• Almost all breakfast cereals, with the exception of Oats (Not instant oats) and a few of the newer health cereals,  are bad news. They usually have sugars, and a lot of sugar. Read the labels before buying.
  • Brown bread, seeded breads and Rye combination breads. These may seem like great alternatives, but they are just as destructive to your weight as white bread. Avoid any wheat breads, replace with 100% rye.

 

High protein diet

Proteins – whey, milk, egg, soy and blended

There are a number of different protein supplements on the market, and there is a variety of proteins from food.

Protein is one of the three major, or macro, nutrients. The other two being carbohydrates (carbs) and fats.

Proteins are comprised of nitrogen-containing groups called amino acids.

There are about 20 different types of amino acids commonly found in foods. All of them are important for building and maintaining muscle, but 8 are vital. These are what’s known as the Essential Amino Acids (EAAs).

The EAAs cannot be synthesized in any of your tissues, so they must be obtained through high protein foods.

  • Lean meats,
  • fish
  • poultry
  • eggs
  • milk
  • cheese
  • soybeans

Powdered whey, casein, egg, and soy proteins offer the same amino acids as whole food sources in more concentrated doses – with lower levels of calories, fat, carbs, cholesterol, and other non-protein ingredients.

Whey Proteins – fast acting

Whey proteins are quickly and easily digested ( “fast-acting” ), they are loaded with essential amino acids (EAAs) – including the three branched chain amino acids (BCAAs), and they contain subcomponents (microfractions) that appear to provide benefits above and beyond amino acids and elemental nitrogen. Whey is one of two major dairy proteins and accounts for about 20% of the protein in milk.

Casein Proteins – slow release

Comprising 80% of the protein in milk, casein is the dominant dairy protein. Often referred to as a “slower-acting” or “time-released” protein, because they are digested and absorbed much more slowly than whey or soy proteins. Casein proteins are especially useful when taken at bedtime and during other prolonged periods without eating.

Milk Proteins – 20% whey / 80% casein

Milk protein is dried milk with most of the fat and carbohydrate removed. Like the original milk, powdered milk proteins are about 20% whey protein and 80% casein protein, so utilization is somewhere in between the two.

Egg Proteins

Eggs are the “gold standard” for protein quality, with loads of essential amino acids (EAAs) and some of the highest scores in all measures of protein quality. Eggs are a great alternative to whey, casein, and whole milk proteins for those with milk allergies or  lactose intolerance.

Soy Proteins

If you are a vegetarian, don’t consume eggs are diary, then soy proteins contain all of the required amino acids in sufficient amounts to support muscle growth and development.

Blended Proteins

If you can only afford one type of protein, this is probably the type that you should go with. Combining faster-, intermediate-, and slower-protein sources in one convenient place, blended proteins give you more sustained protein digestion than single-source proteins like whey, casein, egg, or soy.

High protein diet

Eat to grow muscle – food with high protein content

To grow muscle, you need to increase protein intake, as this is the building blocks of muscles

Supplements are an essential if you are a serious athlete or are serious about getting muscular body. Supplementation is not a meal replacement, it is meant to supplement your existing diet.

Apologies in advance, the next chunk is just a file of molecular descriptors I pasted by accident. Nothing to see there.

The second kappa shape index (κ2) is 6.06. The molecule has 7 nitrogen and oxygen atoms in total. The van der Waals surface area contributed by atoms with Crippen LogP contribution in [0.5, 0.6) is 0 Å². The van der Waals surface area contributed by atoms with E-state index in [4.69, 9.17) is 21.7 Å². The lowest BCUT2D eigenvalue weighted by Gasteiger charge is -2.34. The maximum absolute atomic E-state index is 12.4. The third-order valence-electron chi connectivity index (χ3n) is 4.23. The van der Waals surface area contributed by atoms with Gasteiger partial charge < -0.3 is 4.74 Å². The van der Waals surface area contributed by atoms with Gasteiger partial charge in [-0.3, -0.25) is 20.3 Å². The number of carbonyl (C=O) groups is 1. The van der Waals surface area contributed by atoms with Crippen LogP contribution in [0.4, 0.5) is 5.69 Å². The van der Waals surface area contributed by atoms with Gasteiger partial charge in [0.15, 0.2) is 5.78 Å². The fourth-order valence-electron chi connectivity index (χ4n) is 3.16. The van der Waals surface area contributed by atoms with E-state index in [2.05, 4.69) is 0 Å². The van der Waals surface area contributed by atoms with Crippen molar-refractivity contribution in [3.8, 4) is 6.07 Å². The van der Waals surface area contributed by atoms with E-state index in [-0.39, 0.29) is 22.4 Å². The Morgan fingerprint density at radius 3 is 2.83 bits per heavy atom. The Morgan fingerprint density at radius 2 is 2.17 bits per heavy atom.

These food contain high levels of protein and should form of all athlete’s diets:

#1: Fish (Tuna, Salmon, Halibut)

Protein in 100g 3oz Fillet (85g) Protein to Calorie Ratio
26g 22g 1g protein per 4.5 calories

Other fish high in protein per fillet(3oz or 85g): Tuna (22g), Salmon (22g), Halibut (22g), Snapper (22g), Perch(21g), Flounder and Sole (21g), Cod (20g), Tilapia (17g).

Tip: Tuna can be mixed with low fat mayo, raisins, apple slices and mixed nuts (not peanuts)

#2: Lean Chicken (Chicken Breast)

Protein in 100g 3oz serving (85g) Protein to Calorie Ratio
18.3g 16g 1g protein per 4.6 calories

More Chicken and Turkey: Chicken Leg – Drumsticks (60g) provides 16g protein. Chicken Thigh (37g) provides 9g protein. 3oz serving of Turkey Breast (85grams) provides 26g protein.

Tip: Steam or grill your chicken breast, steaming does not dry the meat

#3: Cheese (Non-fat Mozzarella)

Protein in 100g 1oz Slice (28g) Protein to Calorie Ratio
32g 9g 1g protein per 4.7 calories

Other cheese high in protein per ounce(28g): Low-fat Cottage Cheese (5g), Low-fat Swiss Cheese (8g), Low-fat Cheddar (6g), Parmesan (10g), Romano (9g). *Low or Non Fat Mozzarella and Cottage Cheese provide the most protein per calorie, full fat cheeses typically only provide 1g protein per 20 calories, and are less optimal sources of protein

#4: Lean Beef and Veal (Low Fat)

Protein in 100g 3oz Slice (85g) Protein to Calorie Ratio
36g 31g 1g protein per 5.3 calories

T-Bone Steak 3oz (28g) provides 19g of protein, 1 Piece of Beef Jerky (20g) provides 7g of protein.

Tip: High end retail stores offers a lean option of 20% fat and an ultra-lean option with 10% fat.

#5: Pork Loin (Chops)

Protein in 100g 1 Chop (137g,~5oz) Protein to Calorie Ratio
30g 41g 1g protein per 5.4 calories

Sirloin Roast 3oz (28g) provides 23g of protein, Ham 3oz (28g) provides 18g of protein, 1 slice of bacon (8g) provides 3g of protein.

#6: Tofu

Protein in 100g 3oz Slice (85g) Protein to Calorie Ratio
7g 6g 1g protein per 7.4 calories

1 cup (252g) of firm tofu provides 20g protein. 1 cup of soft tofu (248g) provides 16g protein. 1 cup of tempeh (166g) provides 31g protein.

#7: Yogurt, Milk, and Soymilk

Protein in 100g 1 cup (245g) Protein to Calorie Ratio
6g 14g 1g protein per 9.8 calories

1 cup skim milk (245g) provides 8g protein, 1 cup soymilk (243g) provides 8g protein.

Tip: Look for zero-fat or low fat yogurt that is unsweetened (such as plain or Greek-style).
Skip the milk if you are on a protein supplement because milk contains high levels of sugar (lactose).

#8: Beans (Mature Soy Beans)

Protein in 100g 1 cup (172g) Protein to Calorie Ratio